To truly understand how the sense of one’s Self comes into being, will provide enough work for this, or many lifetimes.  It may not appear that radical a vision for practice, but it is underpinned by a metaphysical viewpoint that is.  Put simply; the act of sitting on a cushion to practice is an embodiment of Buddha Nature.  At that moment our intention, our volition, our simple devoted act of meditation manifests it, at least in embryo , within everyday reality.  Absolute Reality is sitting within the Relative view of reality, like a sleeping cat curled up in a lap. We only need to awaken it through practice .  Nirvana is a multi-faceted diamond, more valuable because it is shot through with the glinting flaws of Samsara.  Our imperfections sparkle in the strengthening light of our practice.  The ordinary everyday world appears to act like a dense fog , concealing how inseparable our connection to Buddha Nature really is.  The act of practice itself, clears the fog away and our perceptions are also purified of obscurations.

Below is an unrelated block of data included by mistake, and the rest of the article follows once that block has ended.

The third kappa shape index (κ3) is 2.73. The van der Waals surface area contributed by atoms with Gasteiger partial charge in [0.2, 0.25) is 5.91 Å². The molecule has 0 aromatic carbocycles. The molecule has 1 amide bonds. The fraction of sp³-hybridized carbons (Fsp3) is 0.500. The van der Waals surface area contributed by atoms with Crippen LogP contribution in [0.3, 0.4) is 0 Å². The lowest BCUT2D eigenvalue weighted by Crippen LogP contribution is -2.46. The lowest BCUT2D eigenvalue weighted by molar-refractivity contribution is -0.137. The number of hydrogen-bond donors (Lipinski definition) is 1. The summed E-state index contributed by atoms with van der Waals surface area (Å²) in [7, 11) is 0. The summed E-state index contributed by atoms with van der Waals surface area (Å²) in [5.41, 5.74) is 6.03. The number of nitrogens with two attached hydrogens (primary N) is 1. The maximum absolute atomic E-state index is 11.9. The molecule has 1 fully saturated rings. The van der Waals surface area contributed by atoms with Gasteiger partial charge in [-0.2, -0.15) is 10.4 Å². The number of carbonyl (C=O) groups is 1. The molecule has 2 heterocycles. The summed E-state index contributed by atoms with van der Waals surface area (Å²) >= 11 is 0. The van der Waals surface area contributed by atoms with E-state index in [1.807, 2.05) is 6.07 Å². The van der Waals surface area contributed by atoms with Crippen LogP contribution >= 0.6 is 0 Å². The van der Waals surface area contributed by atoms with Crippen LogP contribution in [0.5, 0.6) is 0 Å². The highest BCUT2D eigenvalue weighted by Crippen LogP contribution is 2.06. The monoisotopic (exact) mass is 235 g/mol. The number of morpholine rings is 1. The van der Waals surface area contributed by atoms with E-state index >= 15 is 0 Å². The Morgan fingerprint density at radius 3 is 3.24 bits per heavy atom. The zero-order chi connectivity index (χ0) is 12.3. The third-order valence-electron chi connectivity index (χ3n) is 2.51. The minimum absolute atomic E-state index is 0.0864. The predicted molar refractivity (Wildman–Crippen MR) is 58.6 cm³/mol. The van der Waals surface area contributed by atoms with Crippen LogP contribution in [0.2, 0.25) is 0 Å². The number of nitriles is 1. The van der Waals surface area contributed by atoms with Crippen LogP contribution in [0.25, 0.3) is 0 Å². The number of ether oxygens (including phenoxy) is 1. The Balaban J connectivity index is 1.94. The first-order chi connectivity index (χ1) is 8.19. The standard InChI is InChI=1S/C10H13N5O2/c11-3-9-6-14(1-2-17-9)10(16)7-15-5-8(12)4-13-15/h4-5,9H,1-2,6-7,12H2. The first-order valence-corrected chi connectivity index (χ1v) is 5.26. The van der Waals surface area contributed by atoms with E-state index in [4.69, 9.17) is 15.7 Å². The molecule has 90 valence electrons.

On really cold frosty mornings, as you get into your car, the instant you sit down on your car seat the windscreen will mist up, just as a consequence of your presence, from the warmth of your body and breath.  Living in a conditioned reality is like that.  Simply by virtue of having a body with senses, a mind with a Self, your perceptions will be fogged, misted up and obscured. At least this is how it can seem from our conditioned perspective. What appears to happen at the moment of Insight indicates that a profound shift in that perception does takes place.  It’s demonstrated by the 'Not-Two-Doctrine,' expounded in a popular sutra, that isn’t really a sutra at all; The Vimalakirti Nirdesa :-

“samsara and nirvana make two. See the true nature of samsara, and then there is no samsara, no bondage, no liberation, no burning, and no cessation”

“Purity and impurity make two. If you see the real nature of impurity, then there is no state of purity, and you conform to the state of purity, This is entering the gate of the Not-Two-Doctrine”10